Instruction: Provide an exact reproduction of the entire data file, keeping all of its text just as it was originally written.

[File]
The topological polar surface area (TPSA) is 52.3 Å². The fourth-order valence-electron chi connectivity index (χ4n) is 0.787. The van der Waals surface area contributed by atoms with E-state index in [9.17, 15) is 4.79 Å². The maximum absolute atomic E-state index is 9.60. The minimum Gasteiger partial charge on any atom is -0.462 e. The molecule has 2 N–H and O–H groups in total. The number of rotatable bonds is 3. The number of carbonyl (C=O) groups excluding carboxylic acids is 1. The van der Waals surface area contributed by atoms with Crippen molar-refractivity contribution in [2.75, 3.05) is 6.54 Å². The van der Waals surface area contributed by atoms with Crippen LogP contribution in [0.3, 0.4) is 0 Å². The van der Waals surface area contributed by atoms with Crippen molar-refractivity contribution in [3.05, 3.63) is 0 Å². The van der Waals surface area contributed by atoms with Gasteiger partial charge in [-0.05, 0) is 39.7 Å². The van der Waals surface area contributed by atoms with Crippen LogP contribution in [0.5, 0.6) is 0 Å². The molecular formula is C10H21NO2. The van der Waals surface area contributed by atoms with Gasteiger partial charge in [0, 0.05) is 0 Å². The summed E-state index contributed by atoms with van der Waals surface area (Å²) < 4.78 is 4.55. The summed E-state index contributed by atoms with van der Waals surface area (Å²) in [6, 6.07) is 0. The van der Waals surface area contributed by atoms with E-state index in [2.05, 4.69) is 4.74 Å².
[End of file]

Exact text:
The topological polar surface area (TPSA) is 52.3 Å². The fourth-order valence-electron chi connectivity index (χ4n) is 0.787. The van der Waals surface area contributed by atoms with E-state index in [9.17, 15) is 4.79 Å². The maximum absolute atomic E-state index is 9.60. The minimum Gasteiger partial charge on any atom is -0.462 e. The molecule has 2 N–H and O–H groups in total. The number of rotatable bonds is 3. The number of carbonyl (C=O) groups excluding carboxylic acids is 1. The van der Waals surface area contributed by atoms with Crippen molar-refractivity contribution in [2.75, 3.05) is 6.54 Å². The van der Waals surface area contributed by atoms with Crippen LogP contribution in [0.3, 0.4) is 0 Å². The van der Waals surface area contributed by atoms with Crippen molar-refractivity contribution in [3.05, 3.63) is 0 Å². The van der Waals surface area contributed by atoms with Gasteiger partial charge in [-0.05, 0) is 39.7 Å². The van der Waals surface area contributed by atoms with Crippen LogP contribution in [0.5, 0.6) is 0 Å². The molecular formula is C10H21NO2. The van der Waals surface area contributed by atoms with Gasteiger partial charge in [0, 0.05) is 0 Å². The summed E-state index contributed by atoms with van der Waals surface area (Å²) < 4.78 is 4.55. The summed E-state index contributed by atoms with van der Waals surface area (Å²) in [6, 6.07) is 0. The van der Waals surface area contributed by atoms with E-state index in [2.05, 4.69) is 4.74 Å².